The European Green Deal aims to make Europe carbon neutral by 2050. But as Kieran Logan explains, an appointed advisor in delivering the Deal – BlackRock – is the “biggest driver of climate destruction on the planet”.
The European Commission unveiled its European Green Deal in October 2019, aimed at making Europe carbon neutral by 2050. With typical EU fanfare, the president of the European Commission, Ursula von der Leyen, stated that the Green Deal would be Europe’s “man on the Moon moment” and vowed to “leave no-one behind” in reaching its targets.
The European Parliament supported the deal in January 2020, requesting that the EU show even greater ambition. However, as further details of the scope of the deal emerged, it was met by widespread dismay from environmental campaigners. Greta Thunberg’s Fridays for Future, Greenpeace EU, and the Climate Action Network all denounced the plan. Thunberg slammed the deal, declaring, “You are giving up”.
As environmental movements have grown, so too has the phenomenon of greenwashing. Greenwashing is a form of marketing spin in which green environmental values are used deceptively, to persuade the public that an organisation’s products, aims and policies are environmentally friendly. It is also used to give cover for a company’s nefarious environmental or social practices by allowing them to hide behind a ‘green’ façade.
On April 8, it was announced that the European Commission had appointed BlackRock as an advisor in formulating its Green Deal and awarded it a contract to draft a key piece of its infrastructure. By involving BlackRock, it has become abundantly clear that with the Green Deal, the EU intends to go no further than engaging in an enormous greenwashing exercise, not even managing one small step to protect our endangered environment.
Who is BlackRock?
BlackRock is the biggest investment management company across the globe, with more than $7.4 trillion in assets at the end of 2019. BlackRock’s market capitalisation is more than $84 billion (that is, if you wanted to buy all of the company’s shares at once, it would cost you $84billion).
The corporation is, deliberately and misleadingly, also known as Blackstone, and will be known to many Irish students through its sponsorship of Launchpads in NUI Galway, University College Cork and Trinity College, Dublin – part of its ‘philanthropy’ efforts.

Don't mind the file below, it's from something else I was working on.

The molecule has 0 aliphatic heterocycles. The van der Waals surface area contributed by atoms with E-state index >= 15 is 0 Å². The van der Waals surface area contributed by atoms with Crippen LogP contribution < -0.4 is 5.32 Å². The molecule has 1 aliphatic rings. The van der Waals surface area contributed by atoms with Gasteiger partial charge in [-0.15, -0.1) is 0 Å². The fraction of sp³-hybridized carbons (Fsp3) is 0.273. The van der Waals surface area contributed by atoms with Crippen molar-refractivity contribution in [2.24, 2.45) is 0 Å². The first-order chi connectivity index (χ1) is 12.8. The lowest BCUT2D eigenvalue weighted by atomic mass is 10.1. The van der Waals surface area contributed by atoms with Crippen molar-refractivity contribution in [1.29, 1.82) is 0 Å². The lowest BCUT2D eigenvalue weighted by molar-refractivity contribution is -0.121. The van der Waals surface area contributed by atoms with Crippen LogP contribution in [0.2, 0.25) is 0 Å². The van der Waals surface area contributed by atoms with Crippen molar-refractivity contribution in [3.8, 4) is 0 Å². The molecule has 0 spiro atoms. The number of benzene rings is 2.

BlackRock has a long history of lobbying against any climate progressive legislation considered by governments and the EU. It has opposed over 80% of climate-related shareholder motions of fossil fuel companies between 2015 and 2019. Incidentally, BlackRock is the largest investor in weapon manufacturers through its iShares U.S. Aerospace and Defense fund.
BlackRock’s environmental credentials
In September 2018, a number of environmental groups including Friends of the Earth, the Sierra Club and Amazon Watch got together and launched a campaign called BlackRock’s Big Problem, detailing how BlackRock is the “biggest driver of climate destruction on the planet”. The campaign has highlighted that BlackRock is the largest, or one of the largest, investors in:
- Fossil fuel companies
- New coal plant development and existing coal reserves worldwide
- Oil and gas companies
- Rainforest destruction, including in the Amazon and Indonesian rainforests
- Pipelines, palm oil plantations, tar sands and coal mines
BlackRock likes to claim that it is simply an investor in these companies, that its ownership doesn’t count, and that it has no responsibility for the companies it invests in. However, that assertion is complete nonsense, as BlackRock uses its clout to prevent corporations from acting a greener manner.
It has voted against 46 of 52 environmentally progressive motions at shareholder meetings. It refuses to divest itself from companies that are worsening the climate with their activities. What, you might ask, are a company like BlackRock doing at the centre of Europe’s most important climate initiative, our “man on the Moon moment”?
BlackRock’s role in the Green Deal
The European Commission announced that “BlackRock will develop tools and mechanisms for integrating ESG into banking regulation”.
ESG criteria are a set of standards for a company’s operations that investors can use to rank or grade potential investments along Environmental, Social and Governmental grounds, and ESG taxonomy is a method for scoring or ranking a particular company or project.
The Environmental criteria consider how a company performs as a steward of nature. The Social criteria examine how it manages relationships with employees, suppliers, customers, and the communities where it operates. And finally, the Governance deals with a company’s leadership, executive pay, audits, internal controls, and shareholder rights.